Sam Houston 2017-02-27 12:39:46
Good Neighbors Neighbors come in all types. Following a few scientific Google searches, I have determined that the internet recognizes Fred Rogers as “the best neighbor ever.” On the opposite end of the spectrum is Gladys Kravitz, the hyper-nosy neighbor on Bewitched. Apparently Gladys is so well known that there are many online articles discussing something called “Gladys Kravitz Syndrome.” Unfortunately, I do not believe there’s a cure. Anyone who has ever made the mistake of asking about my never-ending home renovation immediately regretted it. I mention the project again because my neighbors were also adversely affected by my misfortune. For nearly two years, they have had to look at heaps of construction debris littering my front yard. It really hit home the morning the last stack was being hauled away. As I was putting my daughter into her car seat, my neighbor remarked that “it looks so much better.” There may have been a little passive aggression baked into her statement. Oh well, it is true—the house does look better. The term “neighbor” can apply in a number of contexts beyond where one resides. For example, I usually refer to the folks in the immediate vicinity of my office as my neighbors. Consistent with our public service objective, the Texas Young Lawyers Association also strives to be a good neighbor and to provide its members with tools that encourage neighborly behavior. In fact, we are putting the finishing touches on our Young Lawyers’ Guide to Working With Your Paralegal: Tips on Creating a Symbiotic Relationship. Thanks to the great work by TYLA Directors Christopher E. Stoy of Fort Worth and Sara A. Giddings of San Angelo, with help from other committee members, we have a resource to help young lawyers navigate this important relationship. The guide is not one sided; it also includes input from members of the Paralegal Division of the State Bar who provided comments about conduct that is most likely to frustrate a paralegal. It will be a must read. Nurturing connections with our neighboring states’ young lawyer associations was one of my goals this year as TYLA president. At our November board meeting in Austin, we hosted representatives from the New Mexico and Louisiana Young Lawyers Divisions, along with young lawyer affiliates from around Texas. We were able to share all our great work with the hope that TYLA projects will find their way beyond our borders. Because neighborly behavior is a two-way street, we also learned about issues confronting young lawyers in those states. Another way to stay connected is through social media, and I encourage you to seek out and like TYLA on the various platforms. Our marketing and technology committee is chaired by District 3 Director Matthew L. Harris of Lubbock, and he has done a tremendous job with social media, substantially increasing TYLA’s presence and engagement. The representative from New Mexico was so impressed by Matthew’s comprehensive report at the November meeting that he invited him to the New Mexico Young Lawyers Division’s January meeting to address his board and to give advice with respect to social media. We have continued to strengthen our ties. Thanks to an American Bar Association Young Lawyers Division subgrant, TYLA has joined forces with young lawyer associations in Colorado, New Mexico, Utah, and Wyoming to cohost a regional summit in Albuquerque, New Mexico, from March 30 to April 2. The formal program includes various CLE presentations covering topics such as courtroom skills, bar service and leadership, and the future of the legal profession. There will, of course, also be plenty of networking opportunities. If you are ever in my neighborhood, I hope that you will stop by to say hello. SAM HOUSTON President, Texas Young Lawyers Association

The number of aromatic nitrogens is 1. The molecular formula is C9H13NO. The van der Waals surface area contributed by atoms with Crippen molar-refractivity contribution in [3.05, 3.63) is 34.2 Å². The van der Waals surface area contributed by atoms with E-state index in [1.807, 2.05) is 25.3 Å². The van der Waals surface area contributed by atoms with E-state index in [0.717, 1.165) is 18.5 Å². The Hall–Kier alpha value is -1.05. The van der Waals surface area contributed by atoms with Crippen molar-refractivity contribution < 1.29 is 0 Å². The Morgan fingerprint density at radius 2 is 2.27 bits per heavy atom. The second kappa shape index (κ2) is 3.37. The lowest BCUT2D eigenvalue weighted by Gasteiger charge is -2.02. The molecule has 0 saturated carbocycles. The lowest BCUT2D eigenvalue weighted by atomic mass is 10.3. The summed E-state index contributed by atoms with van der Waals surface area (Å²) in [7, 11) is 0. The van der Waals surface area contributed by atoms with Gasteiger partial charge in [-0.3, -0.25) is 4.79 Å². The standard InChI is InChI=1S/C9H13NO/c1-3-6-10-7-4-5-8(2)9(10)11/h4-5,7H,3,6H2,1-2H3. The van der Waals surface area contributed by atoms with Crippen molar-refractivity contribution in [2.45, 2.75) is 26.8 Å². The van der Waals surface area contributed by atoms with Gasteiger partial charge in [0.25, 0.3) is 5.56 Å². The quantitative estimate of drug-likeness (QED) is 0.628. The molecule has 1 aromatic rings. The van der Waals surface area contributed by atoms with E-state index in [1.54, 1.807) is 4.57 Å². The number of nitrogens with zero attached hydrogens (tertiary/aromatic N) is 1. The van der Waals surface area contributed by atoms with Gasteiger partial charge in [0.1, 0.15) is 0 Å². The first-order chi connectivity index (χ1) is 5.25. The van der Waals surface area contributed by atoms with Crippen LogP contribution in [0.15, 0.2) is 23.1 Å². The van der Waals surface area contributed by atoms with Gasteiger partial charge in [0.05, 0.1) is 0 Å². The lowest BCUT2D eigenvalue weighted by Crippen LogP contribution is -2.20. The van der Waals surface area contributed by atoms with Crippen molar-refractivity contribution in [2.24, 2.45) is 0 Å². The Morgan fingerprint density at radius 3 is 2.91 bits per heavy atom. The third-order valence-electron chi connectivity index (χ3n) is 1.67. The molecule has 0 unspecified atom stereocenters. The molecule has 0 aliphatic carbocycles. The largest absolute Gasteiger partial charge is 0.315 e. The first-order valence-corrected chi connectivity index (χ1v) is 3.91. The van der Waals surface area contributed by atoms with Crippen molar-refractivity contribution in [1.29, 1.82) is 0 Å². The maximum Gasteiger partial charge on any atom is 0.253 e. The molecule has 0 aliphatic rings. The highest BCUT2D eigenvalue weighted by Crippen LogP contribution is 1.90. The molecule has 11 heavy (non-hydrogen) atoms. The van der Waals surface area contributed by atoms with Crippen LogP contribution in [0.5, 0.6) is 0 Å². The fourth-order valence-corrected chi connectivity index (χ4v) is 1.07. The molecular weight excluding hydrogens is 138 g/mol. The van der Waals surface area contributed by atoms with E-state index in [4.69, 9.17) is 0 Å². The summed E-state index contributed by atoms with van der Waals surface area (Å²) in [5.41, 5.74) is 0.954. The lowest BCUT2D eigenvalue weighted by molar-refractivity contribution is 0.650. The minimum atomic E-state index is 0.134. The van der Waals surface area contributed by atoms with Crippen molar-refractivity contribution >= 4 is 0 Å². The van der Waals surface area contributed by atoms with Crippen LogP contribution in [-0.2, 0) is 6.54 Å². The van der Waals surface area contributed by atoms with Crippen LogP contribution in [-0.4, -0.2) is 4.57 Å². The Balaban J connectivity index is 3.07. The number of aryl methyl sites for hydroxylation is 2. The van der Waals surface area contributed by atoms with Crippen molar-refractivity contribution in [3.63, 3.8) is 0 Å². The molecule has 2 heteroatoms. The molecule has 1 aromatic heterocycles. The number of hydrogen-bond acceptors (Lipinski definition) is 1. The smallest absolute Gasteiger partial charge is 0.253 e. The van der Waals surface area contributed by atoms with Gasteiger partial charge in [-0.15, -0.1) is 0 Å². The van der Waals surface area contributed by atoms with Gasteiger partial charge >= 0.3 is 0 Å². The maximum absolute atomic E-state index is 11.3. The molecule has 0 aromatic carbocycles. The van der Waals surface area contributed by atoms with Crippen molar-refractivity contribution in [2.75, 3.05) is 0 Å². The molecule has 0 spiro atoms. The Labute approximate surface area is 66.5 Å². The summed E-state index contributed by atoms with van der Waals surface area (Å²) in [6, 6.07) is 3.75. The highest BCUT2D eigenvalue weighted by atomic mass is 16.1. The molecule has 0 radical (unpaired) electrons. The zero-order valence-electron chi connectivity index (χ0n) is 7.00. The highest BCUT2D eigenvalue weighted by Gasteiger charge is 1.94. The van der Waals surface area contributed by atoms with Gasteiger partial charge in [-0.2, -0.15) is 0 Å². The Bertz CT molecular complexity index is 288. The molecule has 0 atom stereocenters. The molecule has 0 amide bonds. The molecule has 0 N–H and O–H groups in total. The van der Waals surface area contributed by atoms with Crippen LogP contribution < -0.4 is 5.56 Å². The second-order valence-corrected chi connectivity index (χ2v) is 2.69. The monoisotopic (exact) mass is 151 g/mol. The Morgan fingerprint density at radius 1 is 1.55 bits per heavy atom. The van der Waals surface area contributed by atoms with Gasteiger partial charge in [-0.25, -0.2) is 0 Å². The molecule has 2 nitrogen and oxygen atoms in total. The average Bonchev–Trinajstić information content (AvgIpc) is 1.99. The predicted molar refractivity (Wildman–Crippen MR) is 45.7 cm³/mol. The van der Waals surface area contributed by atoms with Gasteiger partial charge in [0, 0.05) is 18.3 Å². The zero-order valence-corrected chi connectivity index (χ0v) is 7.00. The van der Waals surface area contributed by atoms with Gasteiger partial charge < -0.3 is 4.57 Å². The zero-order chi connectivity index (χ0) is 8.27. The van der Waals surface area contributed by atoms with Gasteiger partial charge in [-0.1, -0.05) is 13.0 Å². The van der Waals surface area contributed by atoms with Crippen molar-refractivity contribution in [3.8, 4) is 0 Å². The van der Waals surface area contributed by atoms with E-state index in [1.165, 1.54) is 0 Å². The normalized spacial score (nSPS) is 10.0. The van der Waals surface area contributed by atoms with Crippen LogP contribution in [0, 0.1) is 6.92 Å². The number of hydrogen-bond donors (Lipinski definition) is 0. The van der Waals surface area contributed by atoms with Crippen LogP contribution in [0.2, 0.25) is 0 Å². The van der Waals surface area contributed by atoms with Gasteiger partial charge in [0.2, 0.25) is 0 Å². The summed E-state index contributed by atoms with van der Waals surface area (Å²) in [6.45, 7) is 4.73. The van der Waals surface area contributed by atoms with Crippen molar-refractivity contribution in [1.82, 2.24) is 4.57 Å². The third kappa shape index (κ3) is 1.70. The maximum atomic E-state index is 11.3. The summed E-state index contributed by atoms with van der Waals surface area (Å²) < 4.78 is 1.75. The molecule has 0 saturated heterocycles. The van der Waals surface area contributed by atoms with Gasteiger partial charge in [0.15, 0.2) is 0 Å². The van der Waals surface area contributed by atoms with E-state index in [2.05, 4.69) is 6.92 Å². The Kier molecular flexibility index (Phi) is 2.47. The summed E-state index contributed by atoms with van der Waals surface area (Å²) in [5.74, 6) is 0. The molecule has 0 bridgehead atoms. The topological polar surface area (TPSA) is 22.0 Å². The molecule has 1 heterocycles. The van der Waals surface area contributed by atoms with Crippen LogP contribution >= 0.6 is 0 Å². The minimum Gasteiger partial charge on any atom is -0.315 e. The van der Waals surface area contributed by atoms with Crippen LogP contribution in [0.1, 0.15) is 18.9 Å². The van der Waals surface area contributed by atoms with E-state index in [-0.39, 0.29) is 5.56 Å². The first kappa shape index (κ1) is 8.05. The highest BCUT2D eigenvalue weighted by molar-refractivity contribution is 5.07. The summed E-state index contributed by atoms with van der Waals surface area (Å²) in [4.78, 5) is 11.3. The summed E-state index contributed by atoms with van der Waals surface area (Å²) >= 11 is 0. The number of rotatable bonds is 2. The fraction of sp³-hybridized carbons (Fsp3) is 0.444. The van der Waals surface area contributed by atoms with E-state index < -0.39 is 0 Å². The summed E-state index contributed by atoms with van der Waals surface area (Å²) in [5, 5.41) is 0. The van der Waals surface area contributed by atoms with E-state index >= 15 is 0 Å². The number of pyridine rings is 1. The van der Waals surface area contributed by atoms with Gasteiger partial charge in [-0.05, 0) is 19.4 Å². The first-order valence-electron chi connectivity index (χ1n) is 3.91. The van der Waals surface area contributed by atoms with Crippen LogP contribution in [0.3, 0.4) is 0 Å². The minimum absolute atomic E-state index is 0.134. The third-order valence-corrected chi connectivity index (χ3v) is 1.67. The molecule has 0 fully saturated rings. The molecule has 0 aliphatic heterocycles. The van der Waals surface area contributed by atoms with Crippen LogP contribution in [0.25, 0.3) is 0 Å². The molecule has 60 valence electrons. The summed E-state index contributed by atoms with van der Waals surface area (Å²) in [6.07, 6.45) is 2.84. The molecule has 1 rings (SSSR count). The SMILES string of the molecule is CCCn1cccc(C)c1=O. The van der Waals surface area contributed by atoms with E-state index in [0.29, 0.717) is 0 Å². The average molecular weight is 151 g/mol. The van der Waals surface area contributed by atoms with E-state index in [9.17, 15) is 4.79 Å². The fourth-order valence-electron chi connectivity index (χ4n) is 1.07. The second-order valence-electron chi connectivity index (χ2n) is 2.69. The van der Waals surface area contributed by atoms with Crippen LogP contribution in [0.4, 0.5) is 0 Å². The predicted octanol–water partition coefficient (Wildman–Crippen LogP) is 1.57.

Published by State Bar of Texas. View All Articles.
This page can be found at http://mydigimag.rrd.com/article/TYLA+President%E2%80%99s+Opinion/2720097/387369/article.html.